As Covid-19 cases continue to rise and fall globally, fallout from factory shutdowns and pandemic regulation continues to impact the global supply chain. Although shipping times have improved since full-on gridlocks took hold in 2020, the ongoing crisis has forced many industries to continually adapt.
Right now, cargo ships around the world are sitting for two weeks or more waiting to unload various products, and the cost of transporting them is four times higher than it was in 2020. Researchers explain this issue in two ways: poor forecasting accuracy and panic buying.
According to E2open’s 2021 Forecasting and Inventory Benchmark Study, organizations had no way of predicting changes in consumer behavior due to the unprecedented nature of the pandemic. Panic buying made the issue worse, because consumers began scooping up products that were historically in lesser demand. The result: shelves were emptied, and the supply chain failed to catch up.
Another factor currently affecting the supply chain is an ongoing labor shortage. There aren’t enough key workers in manufacturing, warehouses, imports, exports, truck driving and the overall supply chain to keep up with necessary day-to-day work. When we experience labor shortages and reduced productivity at our ports and factories, the “just-in-time” shipping model becomes infeasible, resulting in delays and cancellations in all kinds of goods.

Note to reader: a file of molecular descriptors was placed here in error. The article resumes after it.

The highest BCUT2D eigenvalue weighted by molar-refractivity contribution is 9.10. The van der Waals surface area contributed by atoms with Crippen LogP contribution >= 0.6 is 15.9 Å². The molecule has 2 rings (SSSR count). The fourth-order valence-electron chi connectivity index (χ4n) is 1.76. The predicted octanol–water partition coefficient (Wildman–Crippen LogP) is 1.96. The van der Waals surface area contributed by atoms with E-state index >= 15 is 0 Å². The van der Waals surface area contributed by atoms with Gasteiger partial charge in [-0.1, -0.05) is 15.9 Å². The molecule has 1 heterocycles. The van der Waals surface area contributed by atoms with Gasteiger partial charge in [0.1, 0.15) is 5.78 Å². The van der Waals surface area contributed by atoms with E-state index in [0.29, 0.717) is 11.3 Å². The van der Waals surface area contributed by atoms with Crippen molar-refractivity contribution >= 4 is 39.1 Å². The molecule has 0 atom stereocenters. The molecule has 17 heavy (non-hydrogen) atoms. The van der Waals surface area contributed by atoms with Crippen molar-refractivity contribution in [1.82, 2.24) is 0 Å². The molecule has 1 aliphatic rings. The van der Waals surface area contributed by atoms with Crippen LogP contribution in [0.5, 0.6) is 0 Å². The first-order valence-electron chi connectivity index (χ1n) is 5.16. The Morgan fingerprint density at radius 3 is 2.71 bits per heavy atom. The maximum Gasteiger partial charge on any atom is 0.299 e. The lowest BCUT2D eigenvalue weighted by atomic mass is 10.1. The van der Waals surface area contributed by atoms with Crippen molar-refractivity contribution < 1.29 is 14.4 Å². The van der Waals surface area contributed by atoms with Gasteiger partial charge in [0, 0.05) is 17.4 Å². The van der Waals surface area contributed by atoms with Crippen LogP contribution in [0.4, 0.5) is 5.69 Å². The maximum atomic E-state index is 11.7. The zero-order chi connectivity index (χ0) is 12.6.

These disruptions are not exclusively affecting consumers. Industries of all types have had to cope, from warehouse workers to executive recruiters.
According to Greg Harper, senior vice president for Charles Aris’s Engineering, Operations and Supply Chain practice, organizations within the supply chain industry are increasingly in need of data-minded executives to stay ahead of this curve, which has upped the standards for their candidates.
“What it takes to be successful in the supply chain today is different from what it used to be 10 to 12 years ago,” Harper said. “. . . today in the supply chain you've got to have a lot of analytical and statistical capabilities.”
Using a data-driven approach in the supply chain industry allows organizations to better forecast market trends and to predict potential risks from suppliers. Recruiters within Charles Aris’s Engineering, Operations & Supply Chain practice are increasingly seeking data-minded candidates to fill positions in this field, so that companies can become more resilient to global shortages.
Harper urges candidates to learn how to track data through the use of ERP and CRM systems, understand AI and machine learning and be well versed in Internet of Things (IoT) to stay competitive. “It's just paramount,” he added.